Intra-articular injection of photo-activated platelet-rich plasma in patients with knee osteoarthritis

Primary tabs

SCIENCE
Intra-articular injection of photo-activated platelet-rich plasma in patients with knee osteoarthritis
Key Take-Away: 
  • The study provides proof-of-concept evidence concerning the feasibility and safety of PA-PRP injections necessary to inform a larger clinical trial in people with knee osteoarthritis.
  • PA-PRP improved self-reported pain, symptoms and lower extremity function, however no between-group differences were found.

Knee is one of the most commonly affected joints caused by osteoarthritis (OA) which is a prime cause of musculoskeletal pain worldwide, with prevalence expected to increase with an aging and obese population and chances of total knee replacements are forecasted to increase by 600% approx. over the next 25 years.

ABSTRACT: 
Background: 

Knee is one of the most commonly affected joints caused by osteoarthritis (OA) which is a prime cause of musculoskeletal pain worldwide, with prevalence expected to increase with an aging and obese population and chances of total knee replacements are forecasted to increase by 600% approx. over the next 25 years.

However, no effective therapy is available for OA, so main focus is laid on symptomatic relief with the purpose of reducing pain and disability and maintaining or improving joint mobility. Although, there are many non-surgical treatments and drug treatments such as simple analgesics and non-steroidal anti-inflammatory drugs are available, but these are not very much effective. Furthermore, it is not possible to rely on intra-articular injections with hyaluronic acid (HA) for the treatment of knee OA because efficacy is variable and ongoing treatment is required. Improvements in knee OA symptoms with platelet-rich plasma (PRP) have been attributed to its ability to modify intra-articular inflammatory processes. Photo-activation of peripheral blood also improves inflammatory mediators associated with OA, however combined photo-activated PRP (PA-PRP) has not been investigated.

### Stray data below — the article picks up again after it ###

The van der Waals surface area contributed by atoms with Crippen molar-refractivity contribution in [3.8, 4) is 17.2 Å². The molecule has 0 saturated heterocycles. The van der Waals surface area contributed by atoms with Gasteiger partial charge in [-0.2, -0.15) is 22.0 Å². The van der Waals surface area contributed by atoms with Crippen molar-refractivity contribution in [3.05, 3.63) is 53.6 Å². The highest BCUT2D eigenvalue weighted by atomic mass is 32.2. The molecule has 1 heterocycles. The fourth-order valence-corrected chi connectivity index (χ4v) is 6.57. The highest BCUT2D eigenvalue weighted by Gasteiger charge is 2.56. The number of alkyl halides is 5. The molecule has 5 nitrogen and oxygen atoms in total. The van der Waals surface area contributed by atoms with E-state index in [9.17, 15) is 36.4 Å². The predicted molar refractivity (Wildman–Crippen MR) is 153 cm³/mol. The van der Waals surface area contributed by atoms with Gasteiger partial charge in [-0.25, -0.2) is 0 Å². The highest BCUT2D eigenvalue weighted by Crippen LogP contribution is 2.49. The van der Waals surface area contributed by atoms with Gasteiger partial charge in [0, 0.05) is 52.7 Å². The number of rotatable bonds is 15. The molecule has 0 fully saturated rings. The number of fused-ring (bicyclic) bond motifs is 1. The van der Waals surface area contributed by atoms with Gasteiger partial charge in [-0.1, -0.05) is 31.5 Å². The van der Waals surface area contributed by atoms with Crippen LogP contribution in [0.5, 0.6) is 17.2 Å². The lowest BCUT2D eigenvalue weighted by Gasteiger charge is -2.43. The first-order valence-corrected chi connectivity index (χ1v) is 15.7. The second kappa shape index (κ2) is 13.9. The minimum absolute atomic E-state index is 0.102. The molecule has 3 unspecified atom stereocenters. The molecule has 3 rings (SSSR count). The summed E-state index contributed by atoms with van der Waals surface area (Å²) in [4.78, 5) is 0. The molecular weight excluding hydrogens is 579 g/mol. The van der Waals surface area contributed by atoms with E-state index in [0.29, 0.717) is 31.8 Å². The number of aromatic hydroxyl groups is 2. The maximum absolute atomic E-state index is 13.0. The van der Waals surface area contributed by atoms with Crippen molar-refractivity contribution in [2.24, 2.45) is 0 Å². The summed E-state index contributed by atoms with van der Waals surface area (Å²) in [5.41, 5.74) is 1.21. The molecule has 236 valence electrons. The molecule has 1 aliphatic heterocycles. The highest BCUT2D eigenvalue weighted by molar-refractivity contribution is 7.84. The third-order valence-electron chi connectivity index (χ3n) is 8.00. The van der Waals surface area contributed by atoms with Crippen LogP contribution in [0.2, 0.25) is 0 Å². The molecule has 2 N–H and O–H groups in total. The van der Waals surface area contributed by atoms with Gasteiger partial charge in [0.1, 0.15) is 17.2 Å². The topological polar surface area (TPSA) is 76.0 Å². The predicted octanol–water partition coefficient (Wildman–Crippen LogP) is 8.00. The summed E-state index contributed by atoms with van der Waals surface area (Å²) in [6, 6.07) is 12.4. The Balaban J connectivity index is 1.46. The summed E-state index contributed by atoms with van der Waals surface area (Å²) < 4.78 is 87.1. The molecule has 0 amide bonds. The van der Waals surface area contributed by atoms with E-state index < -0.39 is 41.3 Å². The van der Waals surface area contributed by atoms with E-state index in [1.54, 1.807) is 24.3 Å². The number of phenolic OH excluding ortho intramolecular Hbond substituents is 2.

• Rationale behind research
  1. To date, only two case studies have investigated combined photo-activation and PRP (PA-PRP) in degenerative conditions, reporting symptomatic improvements in one patient with a chondral defect and another with knee OA. There are currently no clinical trials of PA-PRP in knee osteoarthritis.
  2.  Therefore, the single center, double blind, randomized controlled pilot study was conducted to evaluate the effectiveness of intra-articular injections of PA-PRP compared to hyaluronic acid in treating mild to moderate knee OA.
  • Objective

To determine the feasibility, safety and changes in pain, symptoms and lower limb functional ability using intra-articular injections of PA-PRP compared to hyaluronic acid (HA) in patients with mild to moderate knee OA.

Methods: 

 

 

NOTE: Single centre, double-blind, randomized controlled pilot study

  • Study outcomes
  • To evaluate symptom severity, participants first completed a 100 mm Visual Analogue Scale (VAS) to rate their average knee pain over the previous week, with terminal descriptors of “no pain” and “worst pain” possible.
  • To document self-reported symptoms, participants completed the Knee Injury and Osteoarthritis Outcome Score (KOOS) and the Knee Quality of Life 26-item questionnaire (KQoL-26). The KOOS uses a five point Likert scale for scoring the three Western Ontario and McMaster Universities Osteoarthritis (WOMAC) sub-scales of Pain, Stiffness and Physical Function, with the additional inclusion of the sub-scales Quality of Life and Sport and Recreation. KQoL-26 is comprised of three sub-scales, including Physical Functioning, Activity Limitations and Emotional Functioning, and uses a five point Likert scale for scoring